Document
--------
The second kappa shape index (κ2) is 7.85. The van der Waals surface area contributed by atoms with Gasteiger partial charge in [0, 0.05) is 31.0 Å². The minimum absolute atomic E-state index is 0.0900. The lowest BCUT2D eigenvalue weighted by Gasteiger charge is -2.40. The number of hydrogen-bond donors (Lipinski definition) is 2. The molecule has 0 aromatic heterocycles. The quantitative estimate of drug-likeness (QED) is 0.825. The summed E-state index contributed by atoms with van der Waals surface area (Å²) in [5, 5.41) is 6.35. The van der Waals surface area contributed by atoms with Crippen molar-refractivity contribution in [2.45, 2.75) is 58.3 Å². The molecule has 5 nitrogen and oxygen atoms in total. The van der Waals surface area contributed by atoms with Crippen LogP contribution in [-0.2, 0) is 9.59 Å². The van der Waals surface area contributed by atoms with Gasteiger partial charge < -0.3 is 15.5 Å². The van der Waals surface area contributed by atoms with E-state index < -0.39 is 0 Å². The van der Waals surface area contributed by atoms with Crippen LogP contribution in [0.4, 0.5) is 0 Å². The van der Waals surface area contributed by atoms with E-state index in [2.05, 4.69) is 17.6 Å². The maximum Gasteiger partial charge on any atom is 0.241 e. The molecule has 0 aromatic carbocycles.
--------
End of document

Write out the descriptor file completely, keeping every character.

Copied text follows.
The second kappa shape index (κ2) is 7.85. The van der Waals surface area contributed by atoms with Gasteiger partial charge in [0, 0.05) is 31.0 Å². The minimum absolute atomic E-state index is 0.0900. The lowest BCUT2D eigenvalue weighted by Gasteiger charge is -2.40. The number of hydrogen-bond donors (Lipinski definition) is 2. The molecule has 0 aromatic heterocycles. The quantitative estimate of drug-likeness (QED) is 0.825. The summed E-state index contributed by atoms with van der Waals surface area (Å²) in [5, 5.41) is 6.35. The van der Waals surface area contributed by atoms with Crippen molar-refractivity contribution in [2.45, 2.75) is 58.3 Å². The molecule has 5 nitrogen and oxygen atoms in total. The van der Waals surface area contributed by atoms with Crippen LogP contribution in [-0.2, 0) is 9.59 Å². The van der Waals surface area contributed by atoms with Gasteiger partial charge < -0.3 is 15.5 Å². The van der Waals surface area contributed by atoms with E-state index < -0.39 is 0 Å². The van der Waals surface area contributed by atoms with Crippen LogP contribution in [0.4, 0.5) is 0 Å². The van der Waals surface area contributed by atoms with E-state index in [2.05, 4.69) is 17.6 Å². The maximum Gasteiger partial charge on any atom is 0.241 e. The molecule has 0 aromatic carbocycles.